Note: Totals computed from unrounded data.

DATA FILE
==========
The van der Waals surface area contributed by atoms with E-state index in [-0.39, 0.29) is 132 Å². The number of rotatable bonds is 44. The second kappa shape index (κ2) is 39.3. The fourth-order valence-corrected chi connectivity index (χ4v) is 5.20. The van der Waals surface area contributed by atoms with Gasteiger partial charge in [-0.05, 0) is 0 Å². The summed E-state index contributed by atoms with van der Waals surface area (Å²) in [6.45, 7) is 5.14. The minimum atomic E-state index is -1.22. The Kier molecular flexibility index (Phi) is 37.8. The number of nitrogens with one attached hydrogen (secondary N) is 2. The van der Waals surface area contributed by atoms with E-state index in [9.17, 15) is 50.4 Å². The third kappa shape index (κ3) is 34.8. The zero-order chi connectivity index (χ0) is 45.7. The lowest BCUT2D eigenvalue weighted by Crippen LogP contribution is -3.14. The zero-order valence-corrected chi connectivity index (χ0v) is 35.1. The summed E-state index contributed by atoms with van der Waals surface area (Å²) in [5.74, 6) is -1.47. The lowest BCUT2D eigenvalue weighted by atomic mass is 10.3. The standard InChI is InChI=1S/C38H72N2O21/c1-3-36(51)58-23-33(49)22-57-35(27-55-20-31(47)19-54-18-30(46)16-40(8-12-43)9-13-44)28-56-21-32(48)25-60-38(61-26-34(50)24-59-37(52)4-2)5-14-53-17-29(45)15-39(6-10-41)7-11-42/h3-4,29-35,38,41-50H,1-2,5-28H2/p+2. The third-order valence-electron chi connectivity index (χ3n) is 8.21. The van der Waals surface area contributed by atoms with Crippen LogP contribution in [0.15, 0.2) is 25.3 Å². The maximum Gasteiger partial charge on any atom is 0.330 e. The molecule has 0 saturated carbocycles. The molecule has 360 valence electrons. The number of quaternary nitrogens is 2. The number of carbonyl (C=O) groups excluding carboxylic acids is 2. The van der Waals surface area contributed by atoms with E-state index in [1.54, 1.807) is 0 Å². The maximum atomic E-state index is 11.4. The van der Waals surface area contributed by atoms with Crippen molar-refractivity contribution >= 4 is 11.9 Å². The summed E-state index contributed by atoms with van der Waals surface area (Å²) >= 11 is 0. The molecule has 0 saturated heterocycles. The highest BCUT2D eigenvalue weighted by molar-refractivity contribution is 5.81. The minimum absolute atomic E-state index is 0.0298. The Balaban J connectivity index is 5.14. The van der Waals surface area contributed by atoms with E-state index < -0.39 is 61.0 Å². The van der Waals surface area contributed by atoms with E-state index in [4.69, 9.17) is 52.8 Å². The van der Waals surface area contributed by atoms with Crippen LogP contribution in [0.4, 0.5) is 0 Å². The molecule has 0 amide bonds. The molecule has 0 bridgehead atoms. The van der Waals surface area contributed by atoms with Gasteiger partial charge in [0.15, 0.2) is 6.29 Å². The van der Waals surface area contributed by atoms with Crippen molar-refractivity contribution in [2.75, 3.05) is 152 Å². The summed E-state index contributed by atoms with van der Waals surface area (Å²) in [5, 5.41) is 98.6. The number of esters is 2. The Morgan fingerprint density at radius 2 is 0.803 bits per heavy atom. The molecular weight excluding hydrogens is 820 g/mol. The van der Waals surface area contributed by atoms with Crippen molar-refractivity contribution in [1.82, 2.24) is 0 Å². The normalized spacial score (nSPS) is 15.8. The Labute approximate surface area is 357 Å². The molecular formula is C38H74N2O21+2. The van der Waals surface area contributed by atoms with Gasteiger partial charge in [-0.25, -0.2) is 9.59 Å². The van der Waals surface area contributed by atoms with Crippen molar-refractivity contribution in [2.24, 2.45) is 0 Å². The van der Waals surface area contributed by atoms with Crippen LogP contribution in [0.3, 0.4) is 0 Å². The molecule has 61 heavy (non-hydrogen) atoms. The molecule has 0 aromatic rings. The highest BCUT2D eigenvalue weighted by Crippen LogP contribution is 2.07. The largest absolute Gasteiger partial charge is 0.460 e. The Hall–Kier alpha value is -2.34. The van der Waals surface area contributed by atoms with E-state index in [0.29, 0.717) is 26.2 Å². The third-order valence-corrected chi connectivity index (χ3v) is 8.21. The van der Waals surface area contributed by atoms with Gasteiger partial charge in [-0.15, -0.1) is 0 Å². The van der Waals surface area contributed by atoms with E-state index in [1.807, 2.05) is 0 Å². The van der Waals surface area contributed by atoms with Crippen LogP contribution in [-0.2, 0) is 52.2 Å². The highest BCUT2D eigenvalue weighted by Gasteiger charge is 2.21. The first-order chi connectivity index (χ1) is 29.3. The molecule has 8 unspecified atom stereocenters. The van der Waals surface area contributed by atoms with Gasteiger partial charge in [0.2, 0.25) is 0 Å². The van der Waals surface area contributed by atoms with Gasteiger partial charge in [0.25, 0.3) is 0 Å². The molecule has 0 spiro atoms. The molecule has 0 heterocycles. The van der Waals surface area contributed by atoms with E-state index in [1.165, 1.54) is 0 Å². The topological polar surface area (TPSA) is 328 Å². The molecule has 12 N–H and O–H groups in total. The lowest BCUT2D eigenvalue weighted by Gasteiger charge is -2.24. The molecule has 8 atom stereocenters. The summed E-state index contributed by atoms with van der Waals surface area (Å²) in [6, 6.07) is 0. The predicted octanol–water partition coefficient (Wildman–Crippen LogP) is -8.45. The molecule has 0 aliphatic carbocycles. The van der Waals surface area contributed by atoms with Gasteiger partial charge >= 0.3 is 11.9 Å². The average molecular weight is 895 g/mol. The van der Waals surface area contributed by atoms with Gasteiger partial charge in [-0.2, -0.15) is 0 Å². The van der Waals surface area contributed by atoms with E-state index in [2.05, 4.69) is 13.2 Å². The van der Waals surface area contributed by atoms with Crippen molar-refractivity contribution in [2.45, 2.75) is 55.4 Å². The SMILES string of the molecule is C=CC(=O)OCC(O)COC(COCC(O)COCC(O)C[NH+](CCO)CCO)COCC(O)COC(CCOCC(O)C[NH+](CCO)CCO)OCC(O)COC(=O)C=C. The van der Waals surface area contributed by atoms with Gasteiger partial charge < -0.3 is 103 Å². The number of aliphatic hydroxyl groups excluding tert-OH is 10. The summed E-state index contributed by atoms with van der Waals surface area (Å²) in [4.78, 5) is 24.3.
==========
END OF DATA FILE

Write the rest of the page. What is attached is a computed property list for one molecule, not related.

Despite an overall satisfactory food supply situation in the subregion, food shortages and emergencies persist, at national or subnational levels. In Pakistan, drought has devastated the Baluchistan and Sindh provinces, causing serious food shortages. Water levels in major reservoirs in Sindh are low after winter rain was reportedly 40 percent less than normal and the snowfall was up to 25 percent less than normal. The Government is planning to distribute subsidized wheat to the affected people. Furthermore, some 11 000 people in 30 villages around Muzaffarabad city in Pakistan-controlled Kashmir have been prepared for evacuation because of a landslide threat but the operation was delayed by early monsoon rains. This is a part of the area affected by the massive October 2005 earthquake, which claimed over 75 000 lives and made over 3.5 million people homeless. WFP is preparing a food distribution plan for over 21 000 beneficiaries. In China, several provinces in western and northern parts have experienced a prolonged drought. The most affected provinces include Yunnan, Gansu, Ningxia, Inner Mongolia, Hebei and Helongjiang. The drought has had an adverse impact on the food security situation of vulnerable groups, particularly in mountain areas. In the Philippines, about 450 people have reportedly been evacuated from around Mount Bulusan after dangerous volcanic activity in Sorsogon province on 18 June. The farming towns of Casiguran and Juban were affected. Experts are warning of a threat of a major eruption, which could threaten about 50 000 people in six towns in the province. Also affecting the Philippines is a long-standing internal conflict since the late 1970s, which has created a precarious food situation and very dire living conditions in the affected areas in Mindanao. Clashes in the southern region of Mindanao in the first week of July displaced 16 000 people. Uncertainty about long-term prospects has deterred foreign investment, stunted rural development and disrupted agricultural marketing and food production. In Mongolia, unfavourable winter conditions and summer drought in the past few years have substantially depleted the coping mechanisms of pastoral households, resulting in increased food insecurity. In Timor-Leste, the food security situation of many urban residents remains significantly affected by recent civil unrest; more than 145 000 people, some 15 percent of the country’s total population, are reported to be displaced and in need of food and other humanitarian assistance. In Nepal, the armed conflict and the unstable political situation in the country also continue to disrupt the food security and livelihood of thousands of families. WFP is distributing emergency food to more than 225 000 people in the central and western parts of the country, affected by severe drought during the 2005/06 winter. Tsunami recovery and rehabilitation efforts continue in Sri Lanka, where the WFP will extend its operations through 2007 for some 347 000 people affected by the disaster, with a focus on long-term recovery rather than free food distributions. Tsunami recovery and rehabilitation also continue in Indonesia. The country suffered from another earthquake with a magnitude of 6.3 on the Richter scale on May 27 2006, making over 1 million people homeless. Some 100 000 farming households in the Yogyakarta and central Jaya districts have reportedly lost their assets and source of income. In the Democratic People’s Republic of Korea, despite expectation of another relatively good cereal production in 2006, reflecting the Government’s agricultural production support policy, the country is facing a large cereal deficit, and chronic food insecurity is likely to remain widespread. The Government stopped all humanitarian aid by the United Nations on 31 December 2005 and decided to only accept assistance addressing medium-and long-term needs. Under a Protracted Relief and Recovery Operation (PRRO), approved in February 2006, WFP is to provide 150 000 tonnes of various commodities to 1.9 million children over two years.